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Turnout is key for Rick Scott, Alex Sink in neck-and-neck governor's race

When the polls open today, Alex Sink will find herself in familiar territory for a Democrat in a Florida governor's race: losing the voter turnout war.

About 271,000 more Republicans than Democrats cast absentee or early-vote ballots, which probably translates into a sizable lead for Republican Rick Scott before the first person votes on Election Day.

But that doesn't mean Scott is up by a huge margin, and he's unlikely to hang onto much of a lead for long.

Two polls released Monday showed Sink leads Scott by a percentage point — essentially a tie. And every major recent public poll shows that Sink draws more support than Scott from voters with no party affiliation. Also, polls say Sink is slightly more popular among Republicans than Scott is among Democrats.

Still, Scott right now could have a real lead of more than 100,000 votes, according to a Times/Herald analysis of recent public polls applied to the early and absentee ballot data.

Democrats say it's not an insurmountable lead.

''One hundred thousand is not a huge hill,'' said Steve Schale, a Sink campaign advisor, who notes that Democrats have a voter registration edge over Republicans of more than 600,000 statewide.

Schale said the number of reliable Democratic voters who are expected to cast ballots on Election Day exceeds the number of reliable Republicans who didn't cast early votes.

''Our bucket of traditional voters at this point is larger than their bucket,'' Schale said.

But Republicans say they'd rather be in Scott's position. And they say their pre-Election Day lead is probably greater than 100,000.

''We think the people who have voted so far, especially Republicans, are Rick voters,'' said Republican Party of Florida spokesman Dan Conston. ''Rick has consolidated his base, more so than some polling outfits indicate. Many Democrats in this state are conservative-leaning, and I don't think they have any reason to vote for Alex Sink.''

Typically, Republicans vote in disproportionately larger numbers in midterm elections. This year, even more Republicans could show up. Republicans say President Barack Obama's policies have alienated conservative Democrats.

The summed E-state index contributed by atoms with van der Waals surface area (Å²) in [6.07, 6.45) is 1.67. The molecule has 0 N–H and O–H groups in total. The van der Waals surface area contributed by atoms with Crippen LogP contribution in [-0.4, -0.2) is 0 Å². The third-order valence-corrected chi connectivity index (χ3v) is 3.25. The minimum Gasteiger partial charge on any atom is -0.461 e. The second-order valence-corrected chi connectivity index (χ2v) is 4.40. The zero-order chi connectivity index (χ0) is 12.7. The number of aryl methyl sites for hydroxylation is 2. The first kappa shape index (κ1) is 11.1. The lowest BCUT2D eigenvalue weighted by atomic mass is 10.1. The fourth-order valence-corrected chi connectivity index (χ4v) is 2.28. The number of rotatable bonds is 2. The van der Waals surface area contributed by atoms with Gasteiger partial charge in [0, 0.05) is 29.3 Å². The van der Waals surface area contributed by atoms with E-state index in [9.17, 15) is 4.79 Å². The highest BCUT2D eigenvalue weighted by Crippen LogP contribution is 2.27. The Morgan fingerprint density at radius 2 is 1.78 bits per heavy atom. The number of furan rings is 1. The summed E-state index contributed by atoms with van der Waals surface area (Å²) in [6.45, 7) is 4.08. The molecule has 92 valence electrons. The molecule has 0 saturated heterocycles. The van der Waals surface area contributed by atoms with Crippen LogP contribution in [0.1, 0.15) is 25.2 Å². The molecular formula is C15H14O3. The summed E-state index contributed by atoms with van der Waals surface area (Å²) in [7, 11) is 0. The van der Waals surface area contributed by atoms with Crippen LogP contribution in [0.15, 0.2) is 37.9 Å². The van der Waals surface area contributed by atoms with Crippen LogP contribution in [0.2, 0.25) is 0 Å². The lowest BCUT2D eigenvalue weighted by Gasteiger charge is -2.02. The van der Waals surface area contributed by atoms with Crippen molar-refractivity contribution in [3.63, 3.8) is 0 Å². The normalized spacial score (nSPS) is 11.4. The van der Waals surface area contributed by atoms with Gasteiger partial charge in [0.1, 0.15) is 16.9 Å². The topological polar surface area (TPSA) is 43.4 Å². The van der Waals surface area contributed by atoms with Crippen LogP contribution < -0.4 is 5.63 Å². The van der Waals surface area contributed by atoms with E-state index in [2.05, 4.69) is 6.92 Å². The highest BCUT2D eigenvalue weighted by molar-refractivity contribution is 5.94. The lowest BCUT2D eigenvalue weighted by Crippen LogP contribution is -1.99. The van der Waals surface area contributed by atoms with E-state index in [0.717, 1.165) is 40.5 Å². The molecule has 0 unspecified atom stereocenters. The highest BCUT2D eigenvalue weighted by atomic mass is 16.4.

Surveys show conservatives are far more fired up than they were in 2006, when, for the first time in recent memory, more Republicans (44 percent) showed up at the polls than Democrats (42 percent). Charlie Crist, a Republican at the time, won the race against his Democratic rival by 7 percentage points. And this year the Republican lead among early and absentee ballots cast is greater than it was in 2006.

But that year, Sink also won her race for chief financial officer by 7 percentage points.

In this race, Sink has a trump card: the record-setting fine for fraud that Scott's former hospital company paid. Numerous polls show that at least half the electorate views Scott negatively, which could make him ''the country's most unpopular newly elected governor,'' according to Public Policy Polling. The survey company, which typically polls for Democrats, accurately called the results of the Aug. 23 Republican primary race for governor.

''The big question in Florida is whether enough Democrats will come out to vote (today) to make up for the large Republican advantage in early voting,'' said Dean Debnam, president of Public Policy Polling. ''It doesn't matter how unpopular Rick Scott is if the Republicans are the only ones who vote.''

Public Policy Polling showed Sink leads Scott by 1 percentage point, as did another Monday poll from Quinnipiac University.

''The big question mark is that the polling suggests Sink still has a chance here,'' said Michael McDonald, an expert on early and absentee voting with George Mason University. ''Clearly, there are challenges for the Democrats.''

He said Democrats started to catch up to Republicans before early voting ended Sunday.

Republican strategist David ''DJ'' Johnson said the early voting numbers are encouraging, but no one can declare victory.

''I don't think anyone has anything locked up in this one,'' Johnson said. ''There are way too many unknowns.''

Polls show Sink is doing well in South Florida and the Tampa Bay area. Scott leads in North Florida, Southwest Florida and rural counties. That leaves Central Florida up for grabs — a region where Sink spent two of the last three days.

Though Republicans have beaten them so far in getting out the vote, Florida Democrats say the margins could have been worse. For the first time, they used a coordinated campaign to get out the vote, knock on doors and phone voters.

Rep. Keith Fitzgerald, a Sarasota Democrat and political science professor at New College of Florida, predicted a close race.

''Everybody is a little uneasy about this election because it's a strange year,'' he said. ''Even the pollsters say voters are all over the place.''

Marc Caputo can be reached at Herald/Times staff writer Mary Ellen Klas and researcher Connie Humburg contributed to this report.

Turnout is key for Rick Scott, Alex Sink in neck-and-neck governor's race 11/01/10 [Last modified: Tuesday, November 2, 2010 12:21pm]
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